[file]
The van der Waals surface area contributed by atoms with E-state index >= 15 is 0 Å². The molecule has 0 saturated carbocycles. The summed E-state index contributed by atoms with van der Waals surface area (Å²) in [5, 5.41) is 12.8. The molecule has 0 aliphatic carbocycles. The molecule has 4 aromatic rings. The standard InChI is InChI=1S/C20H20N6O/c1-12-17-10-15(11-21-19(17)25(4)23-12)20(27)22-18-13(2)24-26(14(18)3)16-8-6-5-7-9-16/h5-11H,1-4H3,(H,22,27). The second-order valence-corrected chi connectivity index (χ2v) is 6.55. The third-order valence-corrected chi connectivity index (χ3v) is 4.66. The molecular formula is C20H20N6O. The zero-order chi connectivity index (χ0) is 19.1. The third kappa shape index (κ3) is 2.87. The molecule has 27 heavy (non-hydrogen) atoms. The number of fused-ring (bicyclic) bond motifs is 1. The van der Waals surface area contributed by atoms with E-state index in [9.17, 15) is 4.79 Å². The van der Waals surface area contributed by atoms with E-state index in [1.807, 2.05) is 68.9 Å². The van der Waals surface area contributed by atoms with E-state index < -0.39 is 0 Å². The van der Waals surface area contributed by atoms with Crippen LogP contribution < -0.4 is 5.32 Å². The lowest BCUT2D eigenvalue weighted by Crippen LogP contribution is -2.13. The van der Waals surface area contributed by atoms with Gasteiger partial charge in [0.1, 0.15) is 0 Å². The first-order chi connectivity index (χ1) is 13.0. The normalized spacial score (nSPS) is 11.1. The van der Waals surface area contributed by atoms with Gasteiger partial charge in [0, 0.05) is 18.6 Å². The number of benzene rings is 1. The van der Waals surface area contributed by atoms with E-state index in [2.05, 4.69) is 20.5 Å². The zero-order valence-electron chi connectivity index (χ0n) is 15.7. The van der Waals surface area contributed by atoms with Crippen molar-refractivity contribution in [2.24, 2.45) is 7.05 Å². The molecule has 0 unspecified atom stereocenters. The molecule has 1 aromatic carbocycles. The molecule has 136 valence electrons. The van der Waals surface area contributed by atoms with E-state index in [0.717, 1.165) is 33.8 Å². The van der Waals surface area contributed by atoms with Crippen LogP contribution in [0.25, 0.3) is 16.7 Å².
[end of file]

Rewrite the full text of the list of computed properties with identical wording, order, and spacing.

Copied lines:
The van der Waals surface area contributed by atoms with E-state index >= 15 is 0 Å². The molecule has 0 saturated carbocycles. The summed E-state index contributed by atoms with van der Waals surface area (Å²) in [5, 5.41) is 12.8. The molecule has 0 aliphatic carbocycles. The molecule has 4 aromatic rings. The standard InChI is InChI=1S/C20H20N6O/c1-12-17-10-15(11-21-19(17)25(4)23-12)20(27)22-18-13(2)24-26(14(18)3)16-8-6-5-7-9-16/h5-11H,1-4H3,(H,22,27). The second-order valence-corrected chi connectivity index (χ2v) is 6.55. The third-order valence-corrected chi connectivity index (χ3v) is 4.66. The molecular formula is C20H20N6O. The zero-order chi connectivity index (χ0) is 19.1. The third kappa shape index (κ3) is 2.87. The molecule has 27 heavy (non-hydrogen) atoms. The number of fused-ring (bicyclic) bond motifs is 1. The van der Waals surface area contributed by atoms with E-state index in [9.17, 15) is 4.79 Å². The van der Waals surface area contributed by atoms with E-state index in [1.807, 2.05) is 68.9 Å². The van der Waals surface area contributed by atoms with E-state index < -0.39 is 0 Å². The van der Waals surface area contributed by atoms with Crippen LogP contribution < -0.4 is 5.32 Å². The lowest BCUT2D eigenvalue weighted by Crippen LogP contribution is -2.13. The van der Waals surface area contributed by atoms with Gasteiger partial charge in [0.1, 0.15) is 0 Å². The first-order chi connectivity index (χ1) is 13.0. The normalized spacial score (nSPS) is 11.1. The van der Waals surface area contributed by atoms with Gasteiger partial charge in [0, 0.05) is 18.6 Å². The number of benzene rings is 1. The van der Waals surface area contributed by atoms with E-state index in [2.05, 4.69) is 20.5 Å². The zero-order valence-electron chi connectivity index (χ0n) is 15.7. The van der Waals surface area contributed by atoms with Crippen molar-refractivity contribution in [2.24, 2.45) is 7.05 Å². The molecule has 0 unspecified atom stereocenters. The molecule has 1 aromatic carbocycles. The molecule has 136 valence electrons. The van der Waals surface area contributed by atoms with E-state index in [0.717, 1.165) is 33.8 Å². The van der Waals surface area contributed by atoms with Crippen LogP contribution in [0.25, 0.3) is 16.7 Å².